7. I have four children I don’t have three. If you want to ignore Ella as my third child because she’s dead go for it but don’t do it for me. Four not three!
8. There are still some days, yes four years on, that I still want to hide away from the world and take a break from pretending everything is oh so wonderful and I’m all better.
Please don’t just assume I’ve thrown in the towel, or worse, actually be so thoughtless as to wonder what’s wrong with me. I still know I’ve married the catch of the century and my children are gorgeously divine and I have a beautiful house, but I’m grieving.
It’s mentally exhausting, especially raising three young children and on top of that maintaining a strong and loving marriage. Unbeknownst to you, I’m dealing with not just my own grief, but my beautiful husbands and my two boys.
It would be nice if you congratulated me on the state of my family because keeping it together, stable and happy, has been hard work.
9. I did notice. To the friends and family that found the entire death and dealing with my sadness all too hard and held secret events behind our backs that were lied about, stopped inviting us to things we had always been included in and slowly ended our relationship thinking I didn’t notice.
I did notice. The only reason why I never said anything is because I’m not wasting my words on your shameful behaviour. I am thankful for something though – I didn’t waste any more time on people that were capable of such shallowness and cruelty. Please don’t fear. I would be the first one by your side if the same thing happened to you. That should give you some indication of how horrible it is.
10. Grieving for a child lasts until you see them again. It’s a lifetime. If you’re wondering how long your friend or family member might be grieving for, the answer is forever. Don’t rush them, don’t trivialise their sadness, don’t make them feel guilty for being sad and when they talk to you, open your ears and listen, really listen to what they’re telling you. It’s possible you’ll learn something. Don’t be so cruel as to give up on them remember it’s not about you it’s about them.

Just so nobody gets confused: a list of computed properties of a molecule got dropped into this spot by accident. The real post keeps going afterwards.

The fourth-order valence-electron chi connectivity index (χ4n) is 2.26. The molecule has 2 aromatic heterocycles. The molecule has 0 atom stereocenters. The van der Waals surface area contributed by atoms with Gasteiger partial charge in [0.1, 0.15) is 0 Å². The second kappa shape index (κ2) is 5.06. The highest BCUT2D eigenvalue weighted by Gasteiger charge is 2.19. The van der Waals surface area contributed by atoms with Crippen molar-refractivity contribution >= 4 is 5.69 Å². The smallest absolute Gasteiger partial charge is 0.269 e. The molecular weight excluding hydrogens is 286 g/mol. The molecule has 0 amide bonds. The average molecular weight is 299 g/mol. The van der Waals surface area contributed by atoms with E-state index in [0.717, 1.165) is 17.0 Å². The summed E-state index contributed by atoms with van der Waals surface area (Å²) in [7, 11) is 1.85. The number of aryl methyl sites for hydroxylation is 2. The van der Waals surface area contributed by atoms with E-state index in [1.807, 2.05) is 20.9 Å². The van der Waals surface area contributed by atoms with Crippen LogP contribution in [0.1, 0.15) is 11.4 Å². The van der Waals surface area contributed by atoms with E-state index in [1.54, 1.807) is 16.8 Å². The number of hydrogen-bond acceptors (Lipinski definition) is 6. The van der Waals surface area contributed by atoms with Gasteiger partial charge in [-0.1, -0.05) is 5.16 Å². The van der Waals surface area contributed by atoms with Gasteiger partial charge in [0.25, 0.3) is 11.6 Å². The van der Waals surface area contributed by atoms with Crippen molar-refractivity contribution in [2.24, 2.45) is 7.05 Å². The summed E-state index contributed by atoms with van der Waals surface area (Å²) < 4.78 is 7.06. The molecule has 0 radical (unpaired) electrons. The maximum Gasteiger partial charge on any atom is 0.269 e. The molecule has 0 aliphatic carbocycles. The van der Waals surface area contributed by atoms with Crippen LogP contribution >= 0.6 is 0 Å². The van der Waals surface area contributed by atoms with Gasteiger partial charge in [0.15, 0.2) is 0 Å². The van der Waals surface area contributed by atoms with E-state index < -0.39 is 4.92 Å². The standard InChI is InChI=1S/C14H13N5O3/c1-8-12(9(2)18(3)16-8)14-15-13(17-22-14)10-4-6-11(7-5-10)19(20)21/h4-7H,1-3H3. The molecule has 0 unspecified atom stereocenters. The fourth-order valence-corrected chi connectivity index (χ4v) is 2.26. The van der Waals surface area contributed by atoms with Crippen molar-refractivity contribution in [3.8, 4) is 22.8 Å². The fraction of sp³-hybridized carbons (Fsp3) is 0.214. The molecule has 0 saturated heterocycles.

I’ve been left repeatedly heart broken as friends that I truly loved and never thought would walk away from me tossed me into the too hard basket or – more hurtfully – the crazy basket. Phone calls stopped, text messages stopped, comments on Facebook stopped and I get the same thing every time. “Sorry darling I’m just flat out”, “Let’s catch up soon” and “I miss you.” The list could keep going but I get it. I’m not the type of person either that is going to pursue a friendship I know the other person doesn’t want. Everyone has a conscience and thankfully I don’t have to live with theirs.
You would think there are a lot of articles that raise awareness of the awful process associated with grieving for a child, but even stories from other parents are a rarity. The sad reality is there just isn’t enough said or printed. You seldom hear through the media about grieving for a child and the impact their death has on all the various people involved.
It can destroy a marriage instantly, it can leave siblings hurt, confused and angry. Often siblings are too young to understand, they’re angry that their family is not the same and even angrier that they don’t recognise their parents. Losing their sibling is bad enough but so much more is lost for these siblings that is never recognised. I could count on one hand the amount of times I’ve been asked how my boys were.
You might hear about the gory details surrounding a child’s death in the media but that’s about all. There should be so much more written about this topic, and additionally it should be talked about more openly than it is. I’m disappointed not just for me but for all the other grieving parents in society that this topic is met with so much fear and silence.
The bottom line is people are uncomfortable with the situation and I really don’t know why. My feelings tell me it is such an horrific thing that most people don’t want to know about it. Maybe they fear through knowing so much they might become obsessed with their own children dying. Parents worry enough about their children already. Do they really need the added worry about knowing how your child died?
Without question, my daughter Ella dying suddenly has been the worst thing that has happened in my 37 years here on Earth. I doubt that anything in my future is going to top it. Actually, just between us, I beg and plead with God on a daily basis that nothing ever does top that experience, but the truth is I just don’t know.